Jan. 23 (Bloomberg) -- Investor anxiety that the Hungarian government’s self-described unorthodox economic policies will spread to the central bank with a new Magyar Nemzeti Bank chief named this year are unjustified, BNP Paribas SA said.
Market conditions don’t warrant unconventional policies from the new central bank president, according to Bartosz Pawlowski, BNP’s London-based head of emerging-markets strategy. Quantitative easing in the form of the central bank buying government bonds “is hardly necessary” at current yields, he said.
“I’m not sure why all the fuss,” Pawlowski said by phone today. “What we know is that whoever takes over would be on good terms with the government and whoever takes over will probably continue with interest-rate cuts.”
Prime Minister Viktor Orban is expected to name a replacement next month for MNB President Andras Simor, whose six-year term ends March 3. The successor should “bravely use unorthodox tools” to provide monetary stimulus, including measures used by the European Central Bank and the U.S. Federal Reserve, Economy Minister Gyorgy Matolcsy, Simor’s most-likely successor according to the Index news website, said last month.
The central cut the main rate to 5.75 percent on Dec. 18, still the European Union’s highest after five quarter-point reductions.
The government wants to stimulate an economy going through its second recession in four years, with elections scheduled for next year. Investors expect the central bank to cut the two-week deposit rate by a full percentage point within a year, forward-rate agreements indicate.
Orban has used what his government described as unorthodox measures to close budget holes and avoid cuts in European Union funding, contributing to the economic slump. They included the effective nationalization of private-pension fund assets, imposing retroactive industry taxes, levying the highest bank tax in Europe and curtailing the power of courts.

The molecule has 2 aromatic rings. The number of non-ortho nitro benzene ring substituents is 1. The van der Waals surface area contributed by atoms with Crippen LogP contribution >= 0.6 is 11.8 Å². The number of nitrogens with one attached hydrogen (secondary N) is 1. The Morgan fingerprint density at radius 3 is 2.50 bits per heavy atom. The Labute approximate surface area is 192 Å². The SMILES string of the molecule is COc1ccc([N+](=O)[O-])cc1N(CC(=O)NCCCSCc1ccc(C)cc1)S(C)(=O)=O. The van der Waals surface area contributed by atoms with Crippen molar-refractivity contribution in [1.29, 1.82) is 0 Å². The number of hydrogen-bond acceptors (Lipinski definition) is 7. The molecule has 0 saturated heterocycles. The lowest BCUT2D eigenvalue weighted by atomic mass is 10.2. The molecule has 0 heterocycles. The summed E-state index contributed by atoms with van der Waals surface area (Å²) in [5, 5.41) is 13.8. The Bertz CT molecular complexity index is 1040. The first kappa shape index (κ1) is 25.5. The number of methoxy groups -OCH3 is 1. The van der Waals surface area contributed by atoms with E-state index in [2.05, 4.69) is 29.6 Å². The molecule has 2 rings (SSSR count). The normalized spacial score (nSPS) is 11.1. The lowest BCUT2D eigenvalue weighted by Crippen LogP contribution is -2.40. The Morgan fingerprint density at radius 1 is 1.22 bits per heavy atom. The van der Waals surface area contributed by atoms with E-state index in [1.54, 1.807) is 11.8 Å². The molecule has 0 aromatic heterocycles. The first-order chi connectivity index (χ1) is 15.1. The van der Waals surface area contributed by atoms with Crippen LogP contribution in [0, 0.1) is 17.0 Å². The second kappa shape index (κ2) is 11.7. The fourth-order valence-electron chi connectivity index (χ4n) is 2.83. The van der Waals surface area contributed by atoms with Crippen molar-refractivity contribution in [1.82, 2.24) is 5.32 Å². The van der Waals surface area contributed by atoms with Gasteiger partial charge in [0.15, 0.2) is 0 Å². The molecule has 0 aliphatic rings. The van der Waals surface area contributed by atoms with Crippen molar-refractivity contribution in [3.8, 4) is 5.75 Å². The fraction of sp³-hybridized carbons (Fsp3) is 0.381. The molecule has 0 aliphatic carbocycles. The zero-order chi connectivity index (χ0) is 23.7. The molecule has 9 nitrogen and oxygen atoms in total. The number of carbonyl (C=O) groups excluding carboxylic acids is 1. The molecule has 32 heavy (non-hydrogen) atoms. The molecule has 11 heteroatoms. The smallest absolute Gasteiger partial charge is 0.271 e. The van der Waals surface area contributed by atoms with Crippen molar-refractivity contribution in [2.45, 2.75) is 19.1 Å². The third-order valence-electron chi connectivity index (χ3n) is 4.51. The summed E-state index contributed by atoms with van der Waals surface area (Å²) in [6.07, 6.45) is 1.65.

The MNB may try to purchase corporate bonds, according to Pawlowski. The yield on the government bond maturing in 2023 dropped to 6.42 percent today, compared with 9.2 percent one year ago. BNP, which has been “bullish” on Hungary for the past year, recommends buying 2015 bonds.
Hungary will start investor meetings in the U.S. and Europe on Jan. 28 as the government prepares to end a 20-month absence on international debt markets, a person familiar with the plans, who declined to be named because the information isn’t public, said yesterday.
The government hired BNP, Citigroup Inc., Deutsche Bank AG and Goldman Sachs Inc. to arrange the meetings.
The 10-year yield rose from 6 percent on Jan. 3 as strategists including those at Citigroup and Bank of America Corp. warned in the past month of weakening local assets should Matolcsy be tapped for the top central bank job.
Istvan Torocskei, the head of the Debt Management Agency; Gyula Pleschinger, Torocskei’s predecessor and currently Matolcsy’s state secretary; Mihaly Varga, a former finance minister and the minister in charge of international aid talks; as well as former central bank Vice President Henrik Auth are among the candidates to lead the MNB, the Budapest-based newspaper Napi Gazdasag reported this week.
Orban may announce his decision at a ruling-party retreat between Feb. 5 and 7, Index news website reported Jan. 17, without citing anyone.
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